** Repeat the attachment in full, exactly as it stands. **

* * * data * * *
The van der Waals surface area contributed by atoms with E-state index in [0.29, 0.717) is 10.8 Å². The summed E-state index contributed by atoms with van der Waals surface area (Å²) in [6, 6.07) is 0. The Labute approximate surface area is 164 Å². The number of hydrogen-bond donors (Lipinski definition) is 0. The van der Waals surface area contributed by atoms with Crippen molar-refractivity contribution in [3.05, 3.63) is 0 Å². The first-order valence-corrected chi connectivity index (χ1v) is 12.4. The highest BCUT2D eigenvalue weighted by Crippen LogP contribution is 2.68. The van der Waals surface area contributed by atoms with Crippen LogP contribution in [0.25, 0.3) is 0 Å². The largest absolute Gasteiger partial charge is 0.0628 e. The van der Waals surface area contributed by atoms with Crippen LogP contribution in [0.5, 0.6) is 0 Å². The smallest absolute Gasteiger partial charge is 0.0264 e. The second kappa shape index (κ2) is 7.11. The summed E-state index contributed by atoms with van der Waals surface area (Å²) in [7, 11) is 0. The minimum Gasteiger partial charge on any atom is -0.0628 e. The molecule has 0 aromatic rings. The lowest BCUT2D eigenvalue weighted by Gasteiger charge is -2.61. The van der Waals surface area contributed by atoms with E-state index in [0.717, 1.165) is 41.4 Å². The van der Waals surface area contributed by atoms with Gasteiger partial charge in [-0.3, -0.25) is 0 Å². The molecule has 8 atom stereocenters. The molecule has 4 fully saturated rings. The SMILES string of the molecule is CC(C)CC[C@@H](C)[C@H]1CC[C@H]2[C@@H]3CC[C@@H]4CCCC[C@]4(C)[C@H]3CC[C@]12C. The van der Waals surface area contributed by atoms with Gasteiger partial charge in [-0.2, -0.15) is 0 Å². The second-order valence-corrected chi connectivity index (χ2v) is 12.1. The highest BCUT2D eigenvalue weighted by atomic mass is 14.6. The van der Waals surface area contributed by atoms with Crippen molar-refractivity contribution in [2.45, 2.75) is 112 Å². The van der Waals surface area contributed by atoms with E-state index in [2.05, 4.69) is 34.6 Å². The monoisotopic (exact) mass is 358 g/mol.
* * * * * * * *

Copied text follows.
The van der Waals surface area contributed by atoms with E-state index in [0.29, 0.717) is 10.8 Å². The summed E-state index contributed by atoms with van der Waals surface area (Å²) in [6, 6.07) is 0. The Labute approximate surface area is 164 Å². The number of hydrogen-bond donors (Lipinski definition) is 0. The van der Waals surface area contributed by atoms with Crippen molar-refractivity contribution in [3.05, 3.63) is 0 Å². The first-order valence-corrected chi connectivity index (χ1v) is 12.4. The highest BCUT2D eigenvalue weighted by Crippen LogP contribution is 2.68. The van der Waals surface area contributed by atoms with Crippen LogP contribution in [0.25, 0.3) is 0 Å². The largest absolute Gasteiger partial charge is 0.0628 e. The van der Waals surface area contributed by atoms with Crippen LogP contribution in [0.5, 0.6) is 0 Å². The smallest absolute Gasteiger partial charge is 0.0264 e. The second kappa shape index (κ2) is 7.11. The summed E-state index contributed by atoms with van der Waals surface area (Å²) in [7, 11) is 0. The minimum Gasteiger partial charge on any atom is -0.0628 e. The molecule has 0 aromatic rings. The lowest BCUT2D eigenvalue weighted by Gasteiger charge is -2.61. The van der Waals surface area contributed by atoms with E-state index in [0.717, 1.165) is 41.4 Å². The van der Waals surface area contributed by atoms with Gasteiger partial charge in [-0.3, -0.25) is 0 Å². The molecule has 8 atom stereocenters. The molecule has 4 fully saturated rings. The SMILES string of the molecule is CC(C)CC[C@@H](C)[C@H]1CC[C@H]2[C@@H]3CC[C@@H]4CCCC[C@]4(C)[C@H]3CC[C@]12C. The van der Waals surface area contributed by atoms with Gasteiger partial charge in [-0.2, -0.15) is 0 Å². The second-order valence-corrected chi connectivity index (χ2v) is 12.1. The highest BCUT2D eigenvalue weighted by atomic mass is 14.6. The van der Waals surface area contributed by atoms with Crippen molar-refractivity contribution in [2.45, 2.75) is 112 Å². The van der Waals surface area contributed by atoms with E-state index in [2.05, 4.69) is 34.6 Å². The monoisotopic (exact) mass is 358 g/mol.